US miners' union head calls House Republican effort to block silica dust rule an 'attack' on workers

The head of the national mine workers’ union is condemning an effort by House Republicans to block enforcement of a long-awaited federal rule directed at curbing workers’ exposure to deadly rock dust

Credit: AP

Credit: AP

CHARLESTON, W.Va. (AP) — The head of the national mine workers' union on Friday condemned what he characterized as an effort by House Republicans to block enforcement of a long-awaited federal rule directed at curbing workers' exposure to poisonous, deadly rock dust, calling it "a direct attack on the health and safety of coal miners."

United Mine Workers of America International President Cecil E. Roberts said a budget provision — approved by a U.S. House subcommittee Thursday — prohibiting the Department of Labor from using funding to enforce a silica dust rule operators must be in compliance with next year is “morally reprehensible” and that the action "undermines the principles of fairness and justice that our country stands for.”

“It is difficult for me to understand how certain members of Congress could possibly be supportive of more miners dying a suffocating death as a result of being forced to breathe this dust,” Roberts said in a statement.

Silicosis, commonly referred to as black lung, is an occupational pneumoconiosis caused by the inhalation of crystalline silica dust present in minerals like sandstone. Finalized in April by Acting Labor Secretary Julie Su, the U.S. Mine Safety and Health Administration, or MSHA, rule cuts by half the permissible exposure limit for crystalline silica for an eight-hour shift.

The regulation is in line with exposure levels imposed by the Occupational Safety and Health Administration on construction and other non-mining industries. And it's the standard the Centers for Disease Control and Prevention was recommending as far back as 1974. The U.S. Department of Labor began studying silica and its impact on workers' health in the 1930s, but the focus on stopping exposure in the workplace largely bypassed coal miners.

Su said in April that it is “unconscionable” that America's miners have been forced to work without the protections for so long: “We’re making it clear that no job should be a death sentence."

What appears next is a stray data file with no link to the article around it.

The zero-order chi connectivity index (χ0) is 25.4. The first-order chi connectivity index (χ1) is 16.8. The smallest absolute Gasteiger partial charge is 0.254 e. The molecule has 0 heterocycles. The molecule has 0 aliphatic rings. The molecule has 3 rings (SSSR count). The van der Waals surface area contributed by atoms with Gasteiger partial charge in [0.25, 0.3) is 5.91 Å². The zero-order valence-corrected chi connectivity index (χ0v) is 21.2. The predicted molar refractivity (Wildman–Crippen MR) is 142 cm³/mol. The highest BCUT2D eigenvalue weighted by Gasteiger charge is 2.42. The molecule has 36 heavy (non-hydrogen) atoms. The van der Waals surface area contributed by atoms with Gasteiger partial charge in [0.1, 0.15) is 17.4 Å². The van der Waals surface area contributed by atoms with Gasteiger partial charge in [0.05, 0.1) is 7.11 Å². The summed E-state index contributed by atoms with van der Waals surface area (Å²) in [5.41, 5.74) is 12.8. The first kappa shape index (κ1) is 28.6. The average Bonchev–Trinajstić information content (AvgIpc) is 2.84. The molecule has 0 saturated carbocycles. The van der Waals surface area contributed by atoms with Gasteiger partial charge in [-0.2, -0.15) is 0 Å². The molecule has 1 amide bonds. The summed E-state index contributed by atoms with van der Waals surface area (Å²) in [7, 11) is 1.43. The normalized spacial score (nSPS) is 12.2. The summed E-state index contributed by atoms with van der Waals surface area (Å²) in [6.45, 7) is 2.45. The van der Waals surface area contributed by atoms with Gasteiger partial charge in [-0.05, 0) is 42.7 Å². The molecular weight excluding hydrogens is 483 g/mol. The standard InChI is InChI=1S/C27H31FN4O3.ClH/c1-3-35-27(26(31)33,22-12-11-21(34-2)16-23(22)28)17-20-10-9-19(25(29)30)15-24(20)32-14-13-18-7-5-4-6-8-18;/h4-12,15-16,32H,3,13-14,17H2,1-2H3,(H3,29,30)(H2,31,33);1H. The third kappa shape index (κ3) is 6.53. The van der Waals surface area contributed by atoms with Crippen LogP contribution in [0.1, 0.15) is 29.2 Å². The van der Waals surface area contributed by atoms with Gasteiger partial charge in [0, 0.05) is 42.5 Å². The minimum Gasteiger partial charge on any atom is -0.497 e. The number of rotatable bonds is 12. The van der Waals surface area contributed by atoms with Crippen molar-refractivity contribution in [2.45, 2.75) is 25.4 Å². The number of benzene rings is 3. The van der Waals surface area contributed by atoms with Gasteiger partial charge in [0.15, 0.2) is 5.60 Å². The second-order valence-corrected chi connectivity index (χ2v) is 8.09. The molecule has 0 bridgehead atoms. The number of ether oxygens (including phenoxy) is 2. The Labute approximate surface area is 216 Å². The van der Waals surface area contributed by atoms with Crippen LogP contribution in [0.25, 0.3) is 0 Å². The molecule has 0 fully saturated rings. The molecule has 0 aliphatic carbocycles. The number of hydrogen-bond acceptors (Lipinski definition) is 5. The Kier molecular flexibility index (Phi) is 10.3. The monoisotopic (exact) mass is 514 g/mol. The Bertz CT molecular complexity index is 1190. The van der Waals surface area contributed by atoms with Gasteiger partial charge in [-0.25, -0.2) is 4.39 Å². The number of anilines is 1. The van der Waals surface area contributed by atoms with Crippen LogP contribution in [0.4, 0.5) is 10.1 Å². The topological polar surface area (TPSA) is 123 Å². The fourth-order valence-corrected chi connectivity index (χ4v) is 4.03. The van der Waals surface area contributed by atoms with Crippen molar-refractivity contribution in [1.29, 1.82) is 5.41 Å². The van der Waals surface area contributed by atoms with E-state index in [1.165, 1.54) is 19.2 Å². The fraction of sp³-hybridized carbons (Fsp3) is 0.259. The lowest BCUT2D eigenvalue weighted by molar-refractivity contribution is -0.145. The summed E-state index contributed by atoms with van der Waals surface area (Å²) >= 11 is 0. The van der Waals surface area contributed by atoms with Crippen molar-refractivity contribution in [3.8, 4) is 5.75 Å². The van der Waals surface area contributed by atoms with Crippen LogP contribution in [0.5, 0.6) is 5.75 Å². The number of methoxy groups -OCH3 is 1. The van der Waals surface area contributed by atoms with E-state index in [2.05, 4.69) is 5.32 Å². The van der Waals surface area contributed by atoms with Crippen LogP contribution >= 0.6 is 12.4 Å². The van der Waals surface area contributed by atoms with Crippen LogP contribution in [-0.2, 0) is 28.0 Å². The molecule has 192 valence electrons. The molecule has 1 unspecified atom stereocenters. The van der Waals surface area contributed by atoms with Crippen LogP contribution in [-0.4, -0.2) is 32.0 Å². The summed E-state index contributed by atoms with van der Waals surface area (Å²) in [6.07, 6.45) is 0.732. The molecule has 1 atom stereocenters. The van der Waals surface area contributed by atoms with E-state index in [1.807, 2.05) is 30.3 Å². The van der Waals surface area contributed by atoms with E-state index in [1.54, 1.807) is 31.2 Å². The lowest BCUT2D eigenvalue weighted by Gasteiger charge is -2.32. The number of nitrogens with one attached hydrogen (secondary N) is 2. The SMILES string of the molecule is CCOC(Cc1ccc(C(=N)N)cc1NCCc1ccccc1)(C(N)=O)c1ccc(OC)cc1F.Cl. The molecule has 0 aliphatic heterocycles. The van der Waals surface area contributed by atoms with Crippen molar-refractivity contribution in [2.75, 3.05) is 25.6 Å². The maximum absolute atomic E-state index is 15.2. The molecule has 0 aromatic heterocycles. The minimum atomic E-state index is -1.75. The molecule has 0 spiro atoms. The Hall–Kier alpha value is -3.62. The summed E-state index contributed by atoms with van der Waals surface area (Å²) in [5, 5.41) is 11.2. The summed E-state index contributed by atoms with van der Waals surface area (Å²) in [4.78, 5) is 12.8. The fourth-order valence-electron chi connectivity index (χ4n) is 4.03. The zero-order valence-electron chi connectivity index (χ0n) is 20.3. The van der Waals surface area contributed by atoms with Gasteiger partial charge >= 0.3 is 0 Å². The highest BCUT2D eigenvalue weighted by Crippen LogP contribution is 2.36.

The black lung problem has only grown in recent years as miners dig through more layers of rock to get to less accessible coal, generating deadly silica dust in the process. Silica dust is 20 times more toxic than coal dust and causes severe forms of black lung disease even after a few years of exposure.

The increased drilling has meant that severe forms of the disease are being identified even among younger Appalachian miners, some in their 30s and 40s. An estimated one in five tenured miners in Central Appalachia has black lung disease; one in 20 has the most disabling form of black lung.

On Thursday, the House subcommittee did not debate the bill containing the silica dust rule enforcement block before advancing it. A spokesperson for Labor, Health and Human Services and Education Subcommittee Chair U.S. Rep. Robert Aderholt, a Republican representing Alabama, did not return an email request for comment Friday. National Mining Association spokesperson Conor Bernstein said in an email Friday that officials at the organization, which represents operators, haven't been “involved in this legislation and, therefore, are not in a position to comment.”

Mine safety advocates are scrambling to meet with lawmakers before the bill is scheduled to go before the full House Appropriations Committee on July 10. It would have to be greenlit by that committee before going to the full chamber.

Quenton King, federal legislative specialist for Appalachian Voices, a nonprofit that advocated for the silica dust rule, said the protection is essential to protecting not only coal miners in central Appalachia but metal and nonmetal miners across the country. He said that if allowed to be enforced, it will help save thousands of lives.

“To willfully prevent MSHA from doing that would literally be killing miners," he said.

West Virginia Attorney Sam Petsonk, who has represented coal miners who were diagnosed with black lung after companies violated safety violations, said he sees workers every day who have fewer than 10 years of mining experience diagnosed with end stage, fatal silicosis.

“This is a policy decision by the entire Republican party leadership to throw America’s miners to the dogs," he said. "It’s insulting and really unfair to our communities for them to do this to us. And it’s certainly inconsistent with the idea that the Republicans are trying to help coal miners and coal mining communities.”